Poised for growth
Tawa Squash Club decision.
An expansion of the club’s courts, from three to five, has been in the works for almost a decade and now the architect’s plans have been completed, the only question left is – when?
At $1 million, it is not a commitment the club is jumping into lightly.
‘‘ The plans are done but we have put things on hold to make sure we have that financial viability together,’’ past president and club committee member Steve Baker said.
‘‘ This year is about consoli-
faces a dation but we hope to have the two courts completed by late 2014. What is important is that all our other programmes are going strong. It’s very exciting, there is a lot of positive news for us.’’
The club already has a progressive administration. Gone are the days of a small group dictating strategy, with inclusive, familyoriented approaches now in place.
Thousands of volunteer hours went into upgrading the upstairs area, which houses a pro shop, bar and meeting area.
A squash academy has been established with renowned coach Nick Mita contracted to base himself in Tawa. The next Evan Williams could be coming through the ranks now, president Jane Maginness said. ‘‘ All coaching goes through Nick; he has the juniors through to the elite programme. He’s a fantastic coach and we’re very happy to have him here.’’
There is the hope of getting Tawa College competing at the national level and ventures such as Mums & Bubs are paying off.
In the past seven years membership has climbed from the mid200s to more than 300.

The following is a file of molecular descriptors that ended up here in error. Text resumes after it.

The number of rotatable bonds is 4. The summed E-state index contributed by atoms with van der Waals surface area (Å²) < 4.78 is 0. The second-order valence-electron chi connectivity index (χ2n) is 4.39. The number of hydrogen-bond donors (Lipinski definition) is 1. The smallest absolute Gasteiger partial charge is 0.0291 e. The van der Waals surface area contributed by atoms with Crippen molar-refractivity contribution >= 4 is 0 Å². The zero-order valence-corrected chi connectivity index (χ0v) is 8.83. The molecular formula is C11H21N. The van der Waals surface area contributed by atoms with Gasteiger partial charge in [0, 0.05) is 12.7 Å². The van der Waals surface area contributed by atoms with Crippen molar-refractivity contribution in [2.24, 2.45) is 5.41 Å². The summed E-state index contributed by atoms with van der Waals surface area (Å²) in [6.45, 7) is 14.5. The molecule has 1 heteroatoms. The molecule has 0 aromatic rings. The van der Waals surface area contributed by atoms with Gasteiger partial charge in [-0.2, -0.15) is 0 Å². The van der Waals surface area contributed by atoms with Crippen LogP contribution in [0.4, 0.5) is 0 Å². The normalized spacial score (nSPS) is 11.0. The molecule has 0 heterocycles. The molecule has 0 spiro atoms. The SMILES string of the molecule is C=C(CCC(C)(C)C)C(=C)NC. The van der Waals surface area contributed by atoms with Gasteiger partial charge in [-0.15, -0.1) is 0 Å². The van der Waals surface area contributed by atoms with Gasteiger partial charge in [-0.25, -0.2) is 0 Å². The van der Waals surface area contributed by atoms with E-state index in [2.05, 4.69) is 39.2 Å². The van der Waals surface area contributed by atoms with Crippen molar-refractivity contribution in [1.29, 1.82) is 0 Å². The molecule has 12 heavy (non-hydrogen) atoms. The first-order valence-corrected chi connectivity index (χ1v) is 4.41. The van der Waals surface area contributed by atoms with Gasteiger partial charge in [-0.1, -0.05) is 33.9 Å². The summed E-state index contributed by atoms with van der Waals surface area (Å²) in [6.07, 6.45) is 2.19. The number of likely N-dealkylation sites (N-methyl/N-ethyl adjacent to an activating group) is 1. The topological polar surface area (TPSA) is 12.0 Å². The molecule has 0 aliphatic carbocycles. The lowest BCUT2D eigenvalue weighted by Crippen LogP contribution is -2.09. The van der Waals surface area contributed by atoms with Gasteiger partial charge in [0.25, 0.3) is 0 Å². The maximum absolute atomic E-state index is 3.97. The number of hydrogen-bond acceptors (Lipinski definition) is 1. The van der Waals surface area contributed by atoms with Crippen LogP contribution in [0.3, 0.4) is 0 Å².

Just 50 per cent of members hail from Tawa with 25 per cent living south of the suburb and 25 per cent to the north.
‘‘This club is based in a corridor of one of the fastest-growing parts of the region [Churton Park and Aotea] and we need to take advantage of that,’’ club manager Peter Bowers said.
With two extra courts, the club hopes to swell its numbers to at least 450. Hosting regional and national tournaments, with the ability to seat spectators, will assist the ambition to be the biggest squash club in the region.
‘‘A lot of people have been with Tawa for many years and they are the backbone of the club,’’ Mr Baker said. ‘‘The solid foundation is there, and they have that passion but we have so much new blood now. It’s a credit to the older members who are embracing the changes.’’
Raising money for the extra courts will be a priority in the next 12 months, Ms Maginness said. But it is important the dayto-day upkeep of the club is maintained to a degree the members expect in the meantime.